The pincushion shape of the mum 'Illusion' makes a striking contrast with the vertical leaves and willowy seed heads of fountain grass. Mums offer an exuberant end to the gardening season.
Photo/Illustration: Chris Curless
As the days of summer grow shorter and cooler, fall chrysanthemums burst into bloom for a grand finale to the garden year. In rich shades of russet, purple, deep red, soft pink or glowing gold, the flowers of garden mums offer a glorious complement to the bounty of the harvest and the vivid foliage of fall.
Mums (Dendranthema grandiflora, formerly Chrysanthemum morifolium) have been grown in gardens for hundreds of years, but only in the last decade have breeders concentrated on making them better plants for the home garden, rather than for the cut-flower industry. Mums for landscape use are often called garden mums.
Ever since I first grew them, mums have been part of my home gardens and my work. Their variations of color and form sparked my interest when I was 16 years old, and I've grown many mums since. Now my work takes me all over the U.S. and Canada, where I can see first-hand how different cultivars fare.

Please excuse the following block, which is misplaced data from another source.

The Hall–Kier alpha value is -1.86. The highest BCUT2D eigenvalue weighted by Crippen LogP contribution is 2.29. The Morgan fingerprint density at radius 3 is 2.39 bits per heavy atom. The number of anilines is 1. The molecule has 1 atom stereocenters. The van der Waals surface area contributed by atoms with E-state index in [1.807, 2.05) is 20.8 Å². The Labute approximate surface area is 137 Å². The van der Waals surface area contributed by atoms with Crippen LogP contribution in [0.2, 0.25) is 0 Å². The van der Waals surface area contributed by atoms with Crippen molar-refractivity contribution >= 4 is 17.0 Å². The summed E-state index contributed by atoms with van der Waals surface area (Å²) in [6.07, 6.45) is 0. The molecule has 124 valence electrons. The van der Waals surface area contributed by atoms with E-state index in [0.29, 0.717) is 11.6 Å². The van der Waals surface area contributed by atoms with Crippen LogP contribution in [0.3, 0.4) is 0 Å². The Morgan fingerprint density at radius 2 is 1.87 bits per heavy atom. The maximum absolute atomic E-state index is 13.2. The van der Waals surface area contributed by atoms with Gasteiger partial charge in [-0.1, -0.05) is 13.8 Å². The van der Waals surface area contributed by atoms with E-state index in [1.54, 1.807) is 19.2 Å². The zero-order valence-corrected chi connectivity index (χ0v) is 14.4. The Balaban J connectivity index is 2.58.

Garden mums offer a style to fit almost any garden. Plant them anywhere that cries out for a spectacular splash of color. They extend the gardening season for weeks, thrive across most of the country and their cultural needs are simple.
Many gardeners are accustomed to thinking of mums as annuals. It is easy to grow them as annuals, but with some planning, they also can be successfully overwintered in cold climates for year after year of bloom.